After losing the Super Soldier Serum that gave him his powers and vitality, Steve Rogers rapidly aged and was forced to surrender the role of Captain America. But his on-again, off-again super sidekick Sam Wilson (a.k.a. the Falcon) is picking up the shield in October’s Captain America #35, and will headline a new ongoing series, All-New Captain America, launching this fall.
Writer Rick Remender (along with artist Stuart Immonen) promised Marvel.com an exciting new status quo:
This is the fireworks factory we’re arriving at, and now everything’s going to blow up and be very pretty and exciting to look at. I think that it’s important with these stories to do things that are natural and make sense and have an inherent logic to the universe, but are also constantly shifting and exciting, keeping the drama high. In order to do that it really comes down to creating new dynamics.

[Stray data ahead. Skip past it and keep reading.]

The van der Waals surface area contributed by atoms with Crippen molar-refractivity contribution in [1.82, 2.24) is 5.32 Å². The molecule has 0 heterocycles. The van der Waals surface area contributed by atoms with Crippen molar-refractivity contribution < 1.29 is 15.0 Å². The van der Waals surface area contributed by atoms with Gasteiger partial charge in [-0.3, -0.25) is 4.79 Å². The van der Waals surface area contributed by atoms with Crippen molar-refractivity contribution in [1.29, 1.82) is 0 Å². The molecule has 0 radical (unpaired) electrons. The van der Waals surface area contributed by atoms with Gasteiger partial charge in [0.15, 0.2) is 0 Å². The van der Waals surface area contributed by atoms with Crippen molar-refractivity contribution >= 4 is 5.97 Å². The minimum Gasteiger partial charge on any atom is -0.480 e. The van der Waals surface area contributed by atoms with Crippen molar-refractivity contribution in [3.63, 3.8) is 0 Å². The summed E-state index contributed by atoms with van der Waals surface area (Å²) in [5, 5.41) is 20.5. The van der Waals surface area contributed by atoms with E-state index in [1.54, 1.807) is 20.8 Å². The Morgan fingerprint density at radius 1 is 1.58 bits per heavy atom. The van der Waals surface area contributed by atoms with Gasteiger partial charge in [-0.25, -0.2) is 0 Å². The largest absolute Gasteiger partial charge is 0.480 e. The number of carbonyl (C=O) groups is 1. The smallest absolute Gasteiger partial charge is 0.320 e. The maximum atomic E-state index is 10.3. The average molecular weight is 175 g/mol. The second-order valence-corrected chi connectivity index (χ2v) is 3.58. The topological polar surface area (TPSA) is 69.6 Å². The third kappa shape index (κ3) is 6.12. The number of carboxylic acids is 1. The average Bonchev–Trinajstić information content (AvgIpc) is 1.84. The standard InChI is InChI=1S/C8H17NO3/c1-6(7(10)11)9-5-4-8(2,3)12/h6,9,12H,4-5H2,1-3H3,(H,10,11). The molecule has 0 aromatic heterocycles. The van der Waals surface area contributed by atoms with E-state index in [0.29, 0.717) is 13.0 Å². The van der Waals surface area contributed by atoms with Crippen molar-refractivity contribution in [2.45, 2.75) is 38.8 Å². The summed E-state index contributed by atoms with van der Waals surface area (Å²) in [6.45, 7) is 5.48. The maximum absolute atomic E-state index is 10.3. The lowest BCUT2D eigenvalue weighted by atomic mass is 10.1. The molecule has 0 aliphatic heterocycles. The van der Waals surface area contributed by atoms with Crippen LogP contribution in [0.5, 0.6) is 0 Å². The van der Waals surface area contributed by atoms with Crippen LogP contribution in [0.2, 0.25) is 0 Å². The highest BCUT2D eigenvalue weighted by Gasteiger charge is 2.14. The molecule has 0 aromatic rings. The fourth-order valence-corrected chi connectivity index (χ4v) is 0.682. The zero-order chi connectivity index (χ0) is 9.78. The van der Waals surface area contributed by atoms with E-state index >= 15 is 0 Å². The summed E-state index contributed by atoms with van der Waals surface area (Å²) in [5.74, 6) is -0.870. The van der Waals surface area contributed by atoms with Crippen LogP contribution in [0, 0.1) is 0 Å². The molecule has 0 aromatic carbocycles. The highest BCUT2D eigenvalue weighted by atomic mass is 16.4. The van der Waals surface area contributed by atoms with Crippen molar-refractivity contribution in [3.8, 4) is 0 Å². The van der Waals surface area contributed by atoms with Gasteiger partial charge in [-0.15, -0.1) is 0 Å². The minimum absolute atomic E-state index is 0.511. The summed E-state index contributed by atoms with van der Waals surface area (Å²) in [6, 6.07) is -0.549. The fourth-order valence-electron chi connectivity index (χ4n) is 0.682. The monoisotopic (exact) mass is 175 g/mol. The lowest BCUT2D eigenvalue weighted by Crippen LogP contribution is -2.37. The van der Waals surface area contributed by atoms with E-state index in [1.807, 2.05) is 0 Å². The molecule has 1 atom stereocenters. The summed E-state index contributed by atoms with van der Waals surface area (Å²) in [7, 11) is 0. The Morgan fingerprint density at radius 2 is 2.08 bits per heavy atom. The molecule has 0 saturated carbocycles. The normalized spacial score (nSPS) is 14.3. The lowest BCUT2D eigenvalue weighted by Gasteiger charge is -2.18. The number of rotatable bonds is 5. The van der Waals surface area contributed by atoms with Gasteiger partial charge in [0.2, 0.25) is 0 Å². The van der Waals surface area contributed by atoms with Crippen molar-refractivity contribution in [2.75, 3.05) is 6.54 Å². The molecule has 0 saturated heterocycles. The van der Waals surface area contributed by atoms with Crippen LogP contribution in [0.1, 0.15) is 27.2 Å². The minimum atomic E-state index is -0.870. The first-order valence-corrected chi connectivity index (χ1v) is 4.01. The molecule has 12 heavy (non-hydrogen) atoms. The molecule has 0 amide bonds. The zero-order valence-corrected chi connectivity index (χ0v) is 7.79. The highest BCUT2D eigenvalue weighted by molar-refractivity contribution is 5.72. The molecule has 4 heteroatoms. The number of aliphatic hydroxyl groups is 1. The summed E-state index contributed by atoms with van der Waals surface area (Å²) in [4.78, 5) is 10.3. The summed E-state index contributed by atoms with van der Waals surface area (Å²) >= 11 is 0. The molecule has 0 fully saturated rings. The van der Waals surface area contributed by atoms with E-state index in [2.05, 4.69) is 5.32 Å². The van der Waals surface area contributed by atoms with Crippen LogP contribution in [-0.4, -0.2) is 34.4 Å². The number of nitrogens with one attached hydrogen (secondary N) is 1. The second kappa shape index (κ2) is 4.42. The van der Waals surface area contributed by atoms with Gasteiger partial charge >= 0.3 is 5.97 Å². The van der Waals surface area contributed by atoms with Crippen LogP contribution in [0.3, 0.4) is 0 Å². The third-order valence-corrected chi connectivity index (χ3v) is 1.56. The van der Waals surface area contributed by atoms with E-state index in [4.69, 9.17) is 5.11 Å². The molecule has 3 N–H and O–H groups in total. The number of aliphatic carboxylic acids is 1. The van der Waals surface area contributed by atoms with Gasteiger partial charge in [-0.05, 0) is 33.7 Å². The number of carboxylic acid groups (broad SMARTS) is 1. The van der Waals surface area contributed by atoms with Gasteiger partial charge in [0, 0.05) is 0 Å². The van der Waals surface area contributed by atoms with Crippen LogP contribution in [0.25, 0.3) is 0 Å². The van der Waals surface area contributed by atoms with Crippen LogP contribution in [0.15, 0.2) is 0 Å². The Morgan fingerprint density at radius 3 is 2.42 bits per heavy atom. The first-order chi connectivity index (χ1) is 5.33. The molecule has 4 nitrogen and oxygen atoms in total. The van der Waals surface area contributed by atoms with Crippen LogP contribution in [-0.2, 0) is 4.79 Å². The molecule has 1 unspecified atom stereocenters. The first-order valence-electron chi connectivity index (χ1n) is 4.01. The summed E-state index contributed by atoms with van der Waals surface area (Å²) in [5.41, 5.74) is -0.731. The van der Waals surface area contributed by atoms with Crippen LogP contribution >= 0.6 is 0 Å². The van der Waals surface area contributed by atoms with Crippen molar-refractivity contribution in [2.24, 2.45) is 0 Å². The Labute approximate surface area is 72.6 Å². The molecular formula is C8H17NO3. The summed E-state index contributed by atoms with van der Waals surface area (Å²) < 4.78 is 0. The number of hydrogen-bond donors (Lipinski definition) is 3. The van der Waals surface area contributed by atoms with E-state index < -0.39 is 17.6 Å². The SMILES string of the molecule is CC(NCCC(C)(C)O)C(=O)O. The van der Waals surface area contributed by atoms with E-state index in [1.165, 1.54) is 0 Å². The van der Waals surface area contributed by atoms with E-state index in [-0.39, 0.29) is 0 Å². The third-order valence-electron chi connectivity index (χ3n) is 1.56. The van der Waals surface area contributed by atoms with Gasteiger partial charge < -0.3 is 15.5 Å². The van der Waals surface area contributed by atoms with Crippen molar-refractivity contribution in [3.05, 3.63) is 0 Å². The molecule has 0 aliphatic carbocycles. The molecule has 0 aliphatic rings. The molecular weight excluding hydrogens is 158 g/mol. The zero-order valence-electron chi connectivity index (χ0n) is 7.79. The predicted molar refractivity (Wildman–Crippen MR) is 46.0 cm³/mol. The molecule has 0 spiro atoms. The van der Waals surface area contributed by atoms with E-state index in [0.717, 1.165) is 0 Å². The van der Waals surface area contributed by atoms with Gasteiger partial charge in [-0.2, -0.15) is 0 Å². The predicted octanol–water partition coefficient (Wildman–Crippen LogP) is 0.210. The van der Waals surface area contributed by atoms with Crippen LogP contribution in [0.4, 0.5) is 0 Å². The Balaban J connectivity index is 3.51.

Editor Tom Brevoort also pointed out the obvious differences between Steve Rogers and Sam Wilson:
While Sam shares many of Steve’s beliefs in a general sense, he’s also a very different person with a very different background. He didn’t grow up in the 1930s, he’s a modern day man in touch with the problems of the 21st Century. For most of his professional life, Sam has worked as a social worker, so he’s seen the worst of urban society up close, and how crime, poverty, lack of social structure and opportunity can affect the community.
Steve will stick around in the new series as a tactical adviser, and his adopted son from Dimension Z, Ian, will take on the role of Nomad, one of Steve’s alternate heroic identities.